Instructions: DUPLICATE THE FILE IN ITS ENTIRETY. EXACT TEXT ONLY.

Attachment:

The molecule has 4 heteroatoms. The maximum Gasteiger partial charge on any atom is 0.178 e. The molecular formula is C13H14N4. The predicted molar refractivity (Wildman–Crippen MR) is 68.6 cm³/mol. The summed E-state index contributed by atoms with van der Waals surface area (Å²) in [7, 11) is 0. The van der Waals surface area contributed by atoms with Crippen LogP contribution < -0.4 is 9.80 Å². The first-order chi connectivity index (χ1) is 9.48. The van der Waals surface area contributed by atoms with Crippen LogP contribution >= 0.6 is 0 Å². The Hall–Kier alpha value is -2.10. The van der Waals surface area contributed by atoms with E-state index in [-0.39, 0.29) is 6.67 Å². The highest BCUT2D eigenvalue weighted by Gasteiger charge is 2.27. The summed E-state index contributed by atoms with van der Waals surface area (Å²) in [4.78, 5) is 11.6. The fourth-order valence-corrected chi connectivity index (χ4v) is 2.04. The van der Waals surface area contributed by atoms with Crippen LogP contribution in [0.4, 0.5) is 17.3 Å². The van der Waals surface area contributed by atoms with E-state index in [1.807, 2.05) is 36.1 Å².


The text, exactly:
The molecule has 4 heteroatoms. The maximum Gasteiger partial charge on any atom is 0.178 e. The molecular formula is C13H14N4. The predicted molar refractivity (Wildman–Crippen MR) is 68.6 cm³/mol. The summed E-state index contributed by atoms with van der Waals surface area (Å²) in [7, 11) is 0. The van der Waals surface area contributed by atoms with Crippen LogP contribution < -0.4 is 9.80 Å². The first-order chi connectivity index (χ1) is 9.48. The van der Waals surface area contributed by atoms with Crippen LogP contribution >= 0.6 is 0 Å². The Hall–Kier alpha value is -2.10. The van der Waals surface area contributed by atoms with E-state index in [-0.39, 0.29) is 6.67 Å². The highest BCUT2D eigenvalue weighted by Gasteiger charge is 2.27. The summed E-state index contributed by atoms with van der Waals surface area (Å²) in [4.78, 5) is 11.6. The fourth-order valence-corrected chi connectivity index (χ4v) is 2.04. The van der Waals surface area contributed by atoms with Crippen LogP contribution in [0.4, 0.5) is 17.3 Å². The van der Waals surface area contributed by atoms with E-state index in [1.807, 2.05) is 36.1 Å².